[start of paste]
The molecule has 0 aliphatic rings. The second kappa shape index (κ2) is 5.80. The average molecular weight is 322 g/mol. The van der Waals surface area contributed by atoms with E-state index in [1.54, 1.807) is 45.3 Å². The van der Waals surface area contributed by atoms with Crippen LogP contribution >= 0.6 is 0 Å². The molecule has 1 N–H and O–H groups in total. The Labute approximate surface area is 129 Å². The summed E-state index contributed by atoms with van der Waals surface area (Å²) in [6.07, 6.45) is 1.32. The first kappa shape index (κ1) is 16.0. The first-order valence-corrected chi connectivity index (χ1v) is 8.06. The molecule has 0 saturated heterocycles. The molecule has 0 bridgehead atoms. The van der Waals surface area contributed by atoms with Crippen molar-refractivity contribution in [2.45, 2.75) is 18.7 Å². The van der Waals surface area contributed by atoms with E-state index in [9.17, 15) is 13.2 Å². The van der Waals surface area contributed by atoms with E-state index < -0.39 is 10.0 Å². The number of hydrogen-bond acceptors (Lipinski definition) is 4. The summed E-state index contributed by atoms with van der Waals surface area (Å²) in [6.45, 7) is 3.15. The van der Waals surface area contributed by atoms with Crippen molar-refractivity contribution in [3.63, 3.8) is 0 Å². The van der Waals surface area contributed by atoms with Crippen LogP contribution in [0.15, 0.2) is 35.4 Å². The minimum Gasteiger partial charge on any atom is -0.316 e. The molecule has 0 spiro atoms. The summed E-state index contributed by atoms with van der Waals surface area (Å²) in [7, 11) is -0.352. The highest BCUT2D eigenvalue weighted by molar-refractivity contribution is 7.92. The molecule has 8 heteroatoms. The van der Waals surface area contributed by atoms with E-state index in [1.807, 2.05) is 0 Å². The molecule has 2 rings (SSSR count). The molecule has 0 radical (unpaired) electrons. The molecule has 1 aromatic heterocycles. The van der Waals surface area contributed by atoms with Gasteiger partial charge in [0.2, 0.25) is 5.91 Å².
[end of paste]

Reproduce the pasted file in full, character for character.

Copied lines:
The molecule has 0 aliphatic rings. The second kappa shape index (κ2) is 5.80. The average molecular weight is 322 g/mol. The van der Waals surface area contributed by atoms with E-state index in [1.54, 1.807) is 45.3 Å². The van der Waals surface area contributed by atoms with Crippen LogP contribution >= 0.6 is 0 Å². The molecule has 1 N–H and O–H groups in total. The Labute approximate surface area is 129 Å². The summed E-state index contributed by atoms with van der Waals surface area (Å²) in [6.07, 6.45) is 1.32. The first kappa shape index (κ1) is 16.0. The first-order valence-corrected chi connectivity index (χ1v) is 8.06. The molecule has 0 saturated heterocycles. The molecule has 0 bridgehead atoms. The van der Waals surface area contributed by atoms with Crippen molar-refractivity contribution in [2.45, 2.75) is 18.7 Å². The van der Waals surface area contributed by atoms with E-state index in [9.17, 15) is 13.2 Å². The van der Waals surface area contributed by atoms with E-state index < -0.39 is 10.0 Å². The number of hydrogen-bond acceptors (Lipinski definition) is 4. The summed E-state index contributed by atoms with van der Waals surface area (Å²) in [6.45, 7) is 3.15. The van der Waals surface area contributed by atoms with Crippen molar-refractivity contribution in [3.63, 3.8) is 0 Å². The van der Waals surface area contributed by atoms with Crippen LogP contribution in [0.15, 0.2) is 35.4 Å². The minimum Gasteiger partial charge on any atom is -0.316 e. The molecule has 0 spiro atoms. The summed E-state index contributed by atoms with van der Waals surface area (Å²) in [7, 11) is -0.352. The highest BCUT2D eigenvalue weighted by molar-refractivity contribution is 7.92. The molecule has 8 heteroatoms. The van der Waals surface area contributed by atoms with E-state index in [1.807, 2.05) is 0 Å². The molecule has 2 rings (SSSR count). The molecule has 0 radical (unpaired) electrons. The molecule has 1 aromatic heterocycles. The van der Waals surface area contributed by atoms with Gasteiger partial charge in [0.2, 0.25) is 5.91 Å².